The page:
Wednesday, March 27, 2013

Colour 101.2

Hand-to-god...true story.

Part two of three.

* * *

Colour 101.2

My high school art teacher was eccentric. That's a nice way of saying he was a lunatic.

I'm not being disrespectful. I adored him. As did most of his students. We still do. I think all artists should be a little crazy. Perhaps not to the extreme of hacking off your ear and mailing it to a hooker, but a little looney is good.

Mr. Blaise would wander around the classroom, winding his way around desks and students. He'd stop by my easel and exclaim, in his lisp: “The trees, the trees…they speak to me!”

It didn’t surprise me that he’d get a woody, as it were, over the trees. He was, after all, a crazy artist. I didn’t think much of it at the time.

But after discovering, quite by accident, that I am colour blind, I pulled out my high school art portfolio, and sifted through some old paintings. It was clear why Mr. Blaise was so excited about my work.

All my trees were painted varying shades of blue.

Turns out, I've been doing this since I was a kid. All the trees in my colouring books: blue. All the trees finger painted (wearing one of my dad's old work shirts as a smock) in Mrs. Van Dyke's Grade One class: blue.

I was stunned. Why hadn't anyone said anything?

I asked my mother why she and my dad didn't tell me I was colouring all my trees blue.

She gave me an absent pat on the head.

"We thought you were just being creative, dear."

Monday, March 25, 2013

Colour 101.1

Hand-to-god...true story.

Part one of three.

* * *

Colour 101.1

In the waiting room of my doctor's office, I flip through a magazine.

He's running late. I'm running bored.

I turn to an article about colour blindness. It details the various degrees and facets of colour blindness, pointing out the different colours affected.

Hmmm. Interesting.

Imagine, I wonder, going through life, not seeing what everyone else sees. I am at once filled with sorrow for these pathetic people. How sad, I think.

The article closes with an Ishihara color test—a number, comprised of a series of coloured dots, embedded within a background of more coloured dots.

“If you can distinguish the number nine in the dots,” the article explains, “you have normal colour vision and are not colour blind.”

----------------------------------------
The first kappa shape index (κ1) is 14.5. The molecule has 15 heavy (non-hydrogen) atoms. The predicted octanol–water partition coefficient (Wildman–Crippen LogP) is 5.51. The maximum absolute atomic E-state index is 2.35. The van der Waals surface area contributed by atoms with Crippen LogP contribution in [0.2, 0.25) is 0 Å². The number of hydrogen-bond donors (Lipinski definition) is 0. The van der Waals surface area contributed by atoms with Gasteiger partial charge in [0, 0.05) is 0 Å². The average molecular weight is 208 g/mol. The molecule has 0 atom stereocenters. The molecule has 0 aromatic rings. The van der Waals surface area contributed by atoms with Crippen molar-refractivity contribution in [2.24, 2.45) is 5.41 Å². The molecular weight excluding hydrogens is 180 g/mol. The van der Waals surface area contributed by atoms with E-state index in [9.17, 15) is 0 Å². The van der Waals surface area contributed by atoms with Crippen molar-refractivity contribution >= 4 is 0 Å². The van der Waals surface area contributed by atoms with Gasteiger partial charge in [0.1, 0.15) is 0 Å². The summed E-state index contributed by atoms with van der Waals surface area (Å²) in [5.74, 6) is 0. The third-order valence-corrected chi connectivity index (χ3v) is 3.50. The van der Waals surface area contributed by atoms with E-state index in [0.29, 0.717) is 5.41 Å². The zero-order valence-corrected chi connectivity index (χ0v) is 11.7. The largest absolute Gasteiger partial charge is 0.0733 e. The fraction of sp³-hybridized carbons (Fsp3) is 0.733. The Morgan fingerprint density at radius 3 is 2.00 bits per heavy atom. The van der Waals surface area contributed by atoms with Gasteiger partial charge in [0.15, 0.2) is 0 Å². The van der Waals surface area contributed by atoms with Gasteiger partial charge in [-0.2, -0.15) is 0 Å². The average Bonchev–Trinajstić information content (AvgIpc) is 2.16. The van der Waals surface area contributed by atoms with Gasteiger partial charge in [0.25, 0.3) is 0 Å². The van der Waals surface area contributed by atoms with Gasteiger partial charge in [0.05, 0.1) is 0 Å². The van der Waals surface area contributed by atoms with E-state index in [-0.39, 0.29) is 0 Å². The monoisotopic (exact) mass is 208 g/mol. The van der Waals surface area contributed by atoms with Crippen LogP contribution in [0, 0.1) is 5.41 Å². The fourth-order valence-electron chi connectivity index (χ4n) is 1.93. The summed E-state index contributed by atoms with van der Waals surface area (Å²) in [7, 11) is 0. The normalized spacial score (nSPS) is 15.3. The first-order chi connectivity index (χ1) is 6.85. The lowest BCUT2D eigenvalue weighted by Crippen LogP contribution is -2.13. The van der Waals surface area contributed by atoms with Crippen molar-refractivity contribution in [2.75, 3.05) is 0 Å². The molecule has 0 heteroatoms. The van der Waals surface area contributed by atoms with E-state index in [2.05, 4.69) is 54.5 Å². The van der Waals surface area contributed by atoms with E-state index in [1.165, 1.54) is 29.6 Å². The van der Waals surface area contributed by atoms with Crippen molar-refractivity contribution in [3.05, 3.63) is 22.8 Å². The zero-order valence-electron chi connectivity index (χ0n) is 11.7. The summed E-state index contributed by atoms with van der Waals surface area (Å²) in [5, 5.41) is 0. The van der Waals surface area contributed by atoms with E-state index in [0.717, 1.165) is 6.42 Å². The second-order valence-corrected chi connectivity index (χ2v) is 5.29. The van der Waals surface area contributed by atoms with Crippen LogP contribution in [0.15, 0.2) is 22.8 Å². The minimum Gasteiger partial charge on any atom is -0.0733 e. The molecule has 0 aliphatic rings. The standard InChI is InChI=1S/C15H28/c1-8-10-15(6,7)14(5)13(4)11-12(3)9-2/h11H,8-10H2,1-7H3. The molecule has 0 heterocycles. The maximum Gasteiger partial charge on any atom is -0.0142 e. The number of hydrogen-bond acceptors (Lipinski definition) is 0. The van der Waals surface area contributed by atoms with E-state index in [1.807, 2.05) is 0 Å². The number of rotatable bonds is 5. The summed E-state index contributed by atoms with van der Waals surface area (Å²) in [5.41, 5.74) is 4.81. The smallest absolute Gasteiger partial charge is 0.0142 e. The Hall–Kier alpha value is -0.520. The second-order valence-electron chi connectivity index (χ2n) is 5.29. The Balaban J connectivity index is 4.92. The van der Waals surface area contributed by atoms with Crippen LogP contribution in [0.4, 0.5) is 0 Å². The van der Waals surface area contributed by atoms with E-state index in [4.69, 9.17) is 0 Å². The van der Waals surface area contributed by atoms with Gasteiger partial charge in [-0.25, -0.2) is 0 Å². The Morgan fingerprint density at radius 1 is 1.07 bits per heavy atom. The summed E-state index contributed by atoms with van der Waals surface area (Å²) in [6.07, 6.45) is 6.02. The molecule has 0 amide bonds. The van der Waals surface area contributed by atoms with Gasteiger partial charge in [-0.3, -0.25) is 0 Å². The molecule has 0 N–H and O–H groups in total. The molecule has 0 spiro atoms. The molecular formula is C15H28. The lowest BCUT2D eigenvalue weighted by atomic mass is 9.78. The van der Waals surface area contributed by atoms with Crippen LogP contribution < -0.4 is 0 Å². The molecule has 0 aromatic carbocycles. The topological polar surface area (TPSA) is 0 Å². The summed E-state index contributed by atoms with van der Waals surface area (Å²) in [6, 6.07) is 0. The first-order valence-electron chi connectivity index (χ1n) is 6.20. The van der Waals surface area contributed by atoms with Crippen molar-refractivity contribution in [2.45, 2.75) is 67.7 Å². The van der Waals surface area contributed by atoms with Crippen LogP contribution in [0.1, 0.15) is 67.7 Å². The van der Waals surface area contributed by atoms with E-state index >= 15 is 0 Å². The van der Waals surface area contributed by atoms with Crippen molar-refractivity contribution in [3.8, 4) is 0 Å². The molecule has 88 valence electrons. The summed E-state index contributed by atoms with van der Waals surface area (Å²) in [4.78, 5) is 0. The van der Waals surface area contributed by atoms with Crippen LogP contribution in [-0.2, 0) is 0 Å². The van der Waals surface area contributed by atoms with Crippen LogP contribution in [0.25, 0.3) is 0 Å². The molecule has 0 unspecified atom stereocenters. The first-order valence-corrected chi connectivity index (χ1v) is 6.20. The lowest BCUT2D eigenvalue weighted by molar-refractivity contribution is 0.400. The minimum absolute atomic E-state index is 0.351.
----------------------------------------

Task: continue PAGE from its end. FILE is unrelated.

I scan the picture. Then I take a closer look. I analyze. Take an even closer look.

“What are they talking about?” I'm confused. “There’s no number nine.”

I pause. I reread the explanation; particularly the bit about seeing and not seing the number.


I read it again. I digest that.

"Oh shit."

Sunday, March 24, 2013

Pit Stop

Today's muse: Three Word Wednesday

Today's words: edgy, iconic, lithe.

* * *

Sam wants to keep going, put a few more miles behind him, but guilt has won the battle.

Stupid Catholic upbringing.

His friends had told him about this place. It’s iconic, they’d said, you have to stop and stay a night, have a pint for us.


After checking in, leaving his bags in his room, Sam finds the pub on the main floor. This better be worth it, he thinks, as he settles at the bar.

“What can I get you?”

He’s pulled into smokey eyes and pouty lips painted a luscious Fuck-Me red. His gaze dips down to the low vee of a black halter, then back up. His brain sizzles and he says the first thing that comes to mind.

“It’s my birthday.”

The bartender smiles, tucks wavy auburn hair behind her ear. “Well, then it’s on the house. What’s your pleasure?”

Oh, he can think of several things right now. None of them are on tap.


She winks her approval, walks to the end of the bar to build his pint, hips swaying in invitation. He grins his appreciation, swivels to watch the band rocking it on stage. Bass pumps out of the speakers, edgy and raw, as bodies bump and grind against each other on the dance floor.

Red pushes a pint into his hand, brushes her fingers against his, flashes him an I-will-if-you-will smile before sashaying away.

Okay. Maybe this will be worth it.

He nurses his beer while she tends the bar. They flirt, each innuendo more implicit than the last, until they’re no longer exchanging suggestions but rather detailed descriptions of what each will do to the other.

“I have a room upstairs,” says Sam. “What time does your shift end?”

She calls over to one of the servers, unties her apron. “Hey, Andrea, cover for me.” She turns to him, flicks her head. “I’m on break.”

Sam fumbles with the key to his room, pushes the door open, kicks it shut behind him. Hungry, eager, they tear at each other’s clothes, claw and bite. Each mutters promises neither understand as they fall onto the bed.

His hands and mouth roam, search, tease, until her long, lithe body bucks beneath his while she chants his name and he pours into her.

Sam shifts so that she’s splayed on top of him.

“Sam,” she whispers. “I have to go.”

He groans, runs a calloused hand across her back. “Stay.”

She presses a kiss against his throat before rolling off. “I can’t.”

Naked, she walks around the room, gathering her clothes. After running a brush through her hair, she dresses, then leans over and presses a kiss on his mouth, leans in when he pushes his tongue between her lips. His hand slides under her skirt, cups her ass.

“Sam,” she groans against him. “I really have to go.”

She smooths her skirt, adjusts her halter, walks across the room and opens the door.


She turns.

“You didn’t give me your name.”

She smiles. “Happy Birthday, Sam,” she says, as she closes the door.